... Conversely, prior quantitative studies of turnout decline have often been conducted exclusively on the aggregate level (Franklin, 2004;Hooghe and Kern, 2016) or confined to single countries (Blais, Gidengil and Nevitte, 2004;Wass, 2008;Konzelmann, Wagner and Rattinger, 2012;Blais and Rubenson, 2013;Górecki, 2013;Persson, Wass and Oscarsson, 2013;Fox, 2015), instead of testing these different individual-level mechanisms that have been proposed. Some have studied turnout decline at the individual level across countries, finding that generational differences (Blais, Gidengil and Nevitte, 2004;Gallego, 2009;Grasso, 2016), differences in education levels (Gallego, 2009;Dassonneville and Hooghe, 2017b) and civic duty norms (Blais and Rubenson, 2013) play important roles, but none of these have tested the important distinction between apathy and alienation. ...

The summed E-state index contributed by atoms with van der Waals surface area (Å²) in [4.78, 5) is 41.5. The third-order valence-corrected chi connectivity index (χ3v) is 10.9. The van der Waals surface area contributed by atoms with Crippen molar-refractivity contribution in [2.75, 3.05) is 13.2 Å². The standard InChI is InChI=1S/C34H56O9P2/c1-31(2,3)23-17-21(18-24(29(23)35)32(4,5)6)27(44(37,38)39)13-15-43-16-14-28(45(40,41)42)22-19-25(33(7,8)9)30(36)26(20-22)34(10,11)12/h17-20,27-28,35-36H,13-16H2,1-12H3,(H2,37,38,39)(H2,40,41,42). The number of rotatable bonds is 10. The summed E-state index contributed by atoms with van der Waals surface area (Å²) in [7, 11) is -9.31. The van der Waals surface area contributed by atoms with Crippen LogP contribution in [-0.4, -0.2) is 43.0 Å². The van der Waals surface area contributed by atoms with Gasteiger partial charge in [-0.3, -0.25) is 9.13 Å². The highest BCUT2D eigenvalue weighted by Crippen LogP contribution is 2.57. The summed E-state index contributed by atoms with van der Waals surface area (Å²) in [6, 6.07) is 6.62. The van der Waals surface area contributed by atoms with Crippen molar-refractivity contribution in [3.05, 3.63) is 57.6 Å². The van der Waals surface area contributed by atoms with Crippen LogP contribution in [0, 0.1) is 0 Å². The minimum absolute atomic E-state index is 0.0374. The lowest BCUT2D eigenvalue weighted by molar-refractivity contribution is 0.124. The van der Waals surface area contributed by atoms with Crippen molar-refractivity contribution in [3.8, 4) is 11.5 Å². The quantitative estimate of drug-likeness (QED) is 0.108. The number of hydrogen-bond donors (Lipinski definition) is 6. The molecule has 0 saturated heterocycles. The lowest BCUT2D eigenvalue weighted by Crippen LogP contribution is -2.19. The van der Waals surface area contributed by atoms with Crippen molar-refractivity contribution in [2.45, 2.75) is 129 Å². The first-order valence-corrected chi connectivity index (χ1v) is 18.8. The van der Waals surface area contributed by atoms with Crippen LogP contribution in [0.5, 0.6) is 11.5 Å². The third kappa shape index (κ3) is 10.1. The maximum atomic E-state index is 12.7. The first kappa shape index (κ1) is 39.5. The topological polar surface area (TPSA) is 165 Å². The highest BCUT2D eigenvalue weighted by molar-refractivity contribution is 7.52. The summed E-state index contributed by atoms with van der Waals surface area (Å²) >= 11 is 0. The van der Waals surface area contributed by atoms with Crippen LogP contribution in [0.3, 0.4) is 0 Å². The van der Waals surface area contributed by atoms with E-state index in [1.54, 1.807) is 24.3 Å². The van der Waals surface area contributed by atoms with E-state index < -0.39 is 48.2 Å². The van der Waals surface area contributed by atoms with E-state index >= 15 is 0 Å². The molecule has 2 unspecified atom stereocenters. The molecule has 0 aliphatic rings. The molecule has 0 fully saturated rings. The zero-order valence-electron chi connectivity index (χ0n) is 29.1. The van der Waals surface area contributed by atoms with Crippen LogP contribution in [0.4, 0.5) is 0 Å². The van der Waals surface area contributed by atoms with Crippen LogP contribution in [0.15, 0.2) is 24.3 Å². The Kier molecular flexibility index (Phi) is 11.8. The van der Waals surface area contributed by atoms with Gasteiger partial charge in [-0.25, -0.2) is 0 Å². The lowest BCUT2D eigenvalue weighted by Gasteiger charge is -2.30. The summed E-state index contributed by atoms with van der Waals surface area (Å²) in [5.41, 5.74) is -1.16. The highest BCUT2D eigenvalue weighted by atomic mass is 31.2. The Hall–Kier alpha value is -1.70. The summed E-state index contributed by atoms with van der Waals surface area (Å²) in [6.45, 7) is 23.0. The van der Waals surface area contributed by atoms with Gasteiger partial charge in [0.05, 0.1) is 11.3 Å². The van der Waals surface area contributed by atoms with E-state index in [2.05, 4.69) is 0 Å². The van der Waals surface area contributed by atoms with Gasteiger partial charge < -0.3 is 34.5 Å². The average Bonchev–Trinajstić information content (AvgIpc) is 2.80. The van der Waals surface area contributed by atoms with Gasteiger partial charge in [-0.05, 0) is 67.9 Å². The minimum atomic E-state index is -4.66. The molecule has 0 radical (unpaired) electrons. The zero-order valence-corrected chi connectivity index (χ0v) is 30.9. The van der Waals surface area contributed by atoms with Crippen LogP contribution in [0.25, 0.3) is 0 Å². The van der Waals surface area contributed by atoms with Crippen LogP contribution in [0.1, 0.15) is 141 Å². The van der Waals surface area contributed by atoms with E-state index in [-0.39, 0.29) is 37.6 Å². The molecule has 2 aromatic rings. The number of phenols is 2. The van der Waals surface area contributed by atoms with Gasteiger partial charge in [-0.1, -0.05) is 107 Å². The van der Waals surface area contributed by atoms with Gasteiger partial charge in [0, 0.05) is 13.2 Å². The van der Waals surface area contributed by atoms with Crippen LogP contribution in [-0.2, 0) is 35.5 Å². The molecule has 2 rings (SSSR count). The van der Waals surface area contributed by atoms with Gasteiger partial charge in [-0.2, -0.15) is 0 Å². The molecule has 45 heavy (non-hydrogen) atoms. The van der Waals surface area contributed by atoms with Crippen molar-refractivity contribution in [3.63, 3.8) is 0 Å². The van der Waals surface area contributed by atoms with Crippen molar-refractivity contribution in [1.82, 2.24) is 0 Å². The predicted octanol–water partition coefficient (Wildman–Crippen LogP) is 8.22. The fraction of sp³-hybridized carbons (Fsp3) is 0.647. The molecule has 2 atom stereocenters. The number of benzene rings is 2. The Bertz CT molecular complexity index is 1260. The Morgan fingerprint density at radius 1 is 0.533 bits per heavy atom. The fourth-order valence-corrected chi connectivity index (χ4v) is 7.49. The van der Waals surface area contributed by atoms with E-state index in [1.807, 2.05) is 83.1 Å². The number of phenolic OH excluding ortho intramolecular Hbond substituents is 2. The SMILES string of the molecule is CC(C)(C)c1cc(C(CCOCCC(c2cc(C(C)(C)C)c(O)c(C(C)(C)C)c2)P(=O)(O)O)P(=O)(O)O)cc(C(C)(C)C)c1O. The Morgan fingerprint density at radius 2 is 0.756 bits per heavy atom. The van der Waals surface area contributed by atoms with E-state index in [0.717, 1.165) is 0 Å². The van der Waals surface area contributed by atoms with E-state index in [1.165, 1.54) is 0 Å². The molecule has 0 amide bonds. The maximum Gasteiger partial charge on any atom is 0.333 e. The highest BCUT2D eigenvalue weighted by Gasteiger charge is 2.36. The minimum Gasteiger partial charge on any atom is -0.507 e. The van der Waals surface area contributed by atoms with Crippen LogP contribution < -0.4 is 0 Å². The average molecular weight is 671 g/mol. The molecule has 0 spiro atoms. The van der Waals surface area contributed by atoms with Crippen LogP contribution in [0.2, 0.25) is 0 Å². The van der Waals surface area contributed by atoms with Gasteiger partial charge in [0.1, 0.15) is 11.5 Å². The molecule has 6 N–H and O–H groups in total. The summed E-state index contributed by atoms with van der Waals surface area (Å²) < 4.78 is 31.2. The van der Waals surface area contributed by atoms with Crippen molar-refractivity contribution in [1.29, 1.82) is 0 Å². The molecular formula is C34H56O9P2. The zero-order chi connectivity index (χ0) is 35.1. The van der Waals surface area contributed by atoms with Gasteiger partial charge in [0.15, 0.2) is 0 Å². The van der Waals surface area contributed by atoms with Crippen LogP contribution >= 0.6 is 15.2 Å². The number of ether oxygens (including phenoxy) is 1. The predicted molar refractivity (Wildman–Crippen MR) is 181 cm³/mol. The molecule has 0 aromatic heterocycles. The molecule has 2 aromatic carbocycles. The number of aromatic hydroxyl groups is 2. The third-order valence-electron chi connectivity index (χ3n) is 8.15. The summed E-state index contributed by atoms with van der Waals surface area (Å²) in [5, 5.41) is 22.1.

... The academic treatment of the concept of political participation became more complex and segmented in the latter part of the 20 th century, however, with different forms of political participation being taken into account, followed by differences on how broadly the concept could be stretched (e.g. Norris, 2002; van Deth, 2014;Fox, 2015). A great deal of work has been carried out on the topic of voter turnout, although some authors have pointed out that we still know remarkably little about the subject for certain (Blais, 2006) and what we "know" often seems to account for a remarkably small part of the variation in voter turnout (Matsusaka and Palda, 1999). ...